Schriro v. Summerlin

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Schriro v. Summerlin
Seal of the United States Supreme Court.svg
Argued April 19, 2004
Decided June 24, 2004
Full case name Dora B. Schriro, Director, Arizona Department of Corrections v. Warren Wesley Summerlin
Citations 542 U.S. 348 (more)
124 S. Ct. 2519; 159 L. Ed. 2d 442; 2004 U.S. LEXIS 4574; 72 U.S.L.W. 4561; 17 Fla. L. Weekly Fed. S 425
Prior history Appeal from the Ninth Circuit Court of Appeals
Subsequent history None
Holding
The Ring v. Arizona decision does not apply retroactively to cases already final on direct review.
Court membership
Case opinions
Majority Scalia, joined by Rehnquist, O'Connor, Kennedy, Thomas
Dissent Breyer, joined by Stevens, Souter, Ginsburg

Schriro v. Summerlin, 542 U.S. 348 (2004)[1], was a case in which the United States Supreme Court held that a requirement that a different Supreme Court decision requiring the jury rather than the judge to find aggravating factors would not be applied retroactively.

Facts[edit]

In April 1981, Warren Wesley Summerlin killed a creditor who had come to his home in Phoenix, Arizona, to inquire about a debt. He was later convicted of first-degree murder and received a death sentence. Under Arizona law at the time, a jury decided the question of guilt but a judge sitting without a jury decided the question of penalty after receiving evidence regarding aggravating and mitigating factors. The Arizona Supreme Court affirmed the death sentence. While the appeal in his habeas corpus case was pending in the Ninth Circuit, the Supreme Court decided Ring v. Arizona, 536 U.S. 584 (2002), which held that such aggravating factors had to be proved to a jury rather than a judge. The Ninth Circuit ruled that the Ring decision applied to Summerlin's case even though Ring was decided after Summerlin's conviction had become final on direct review. The state appealed this decision to the Supreme Court.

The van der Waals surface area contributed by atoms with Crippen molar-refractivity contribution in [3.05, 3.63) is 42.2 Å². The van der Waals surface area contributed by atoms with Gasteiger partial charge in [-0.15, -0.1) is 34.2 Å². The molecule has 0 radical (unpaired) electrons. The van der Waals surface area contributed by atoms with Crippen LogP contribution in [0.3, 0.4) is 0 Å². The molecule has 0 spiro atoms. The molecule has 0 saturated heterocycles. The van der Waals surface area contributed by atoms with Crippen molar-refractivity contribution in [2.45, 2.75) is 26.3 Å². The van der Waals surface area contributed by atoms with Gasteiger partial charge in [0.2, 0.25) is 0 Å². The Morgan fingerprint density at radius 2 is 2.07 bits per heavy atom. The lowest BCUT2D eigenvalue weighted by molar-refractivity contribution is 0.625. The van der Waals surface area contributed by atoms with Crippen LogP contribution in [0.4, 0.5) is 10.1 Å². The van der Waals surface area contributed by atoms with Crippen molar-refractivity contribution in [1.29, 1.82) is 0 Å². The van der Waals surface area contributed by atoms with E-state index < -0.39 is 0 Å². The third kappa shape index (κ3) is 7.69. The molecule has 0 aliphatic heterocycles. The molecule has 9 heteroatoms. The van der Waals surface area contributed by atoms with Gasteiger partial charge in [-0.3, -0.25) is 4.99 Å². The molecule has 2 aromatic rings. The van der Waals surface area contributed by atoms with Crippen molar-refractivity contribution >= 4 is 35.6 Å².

Result[edit]

The Court, in an opinion by Justice Scalia, reversed the decision of the Ninth Circuit Court of Appeals, and stated that "we give retroactive effect to only a small set of 'watershed rules of criminal procedure implementing the fundamental fairness and accuracy of the criminal proceeding.' That a new procedural rule is 'fundamental' in some abstract sense is not enough; the rule must be one 'without which the likelihood of an accurate conviction is seriously diminished."

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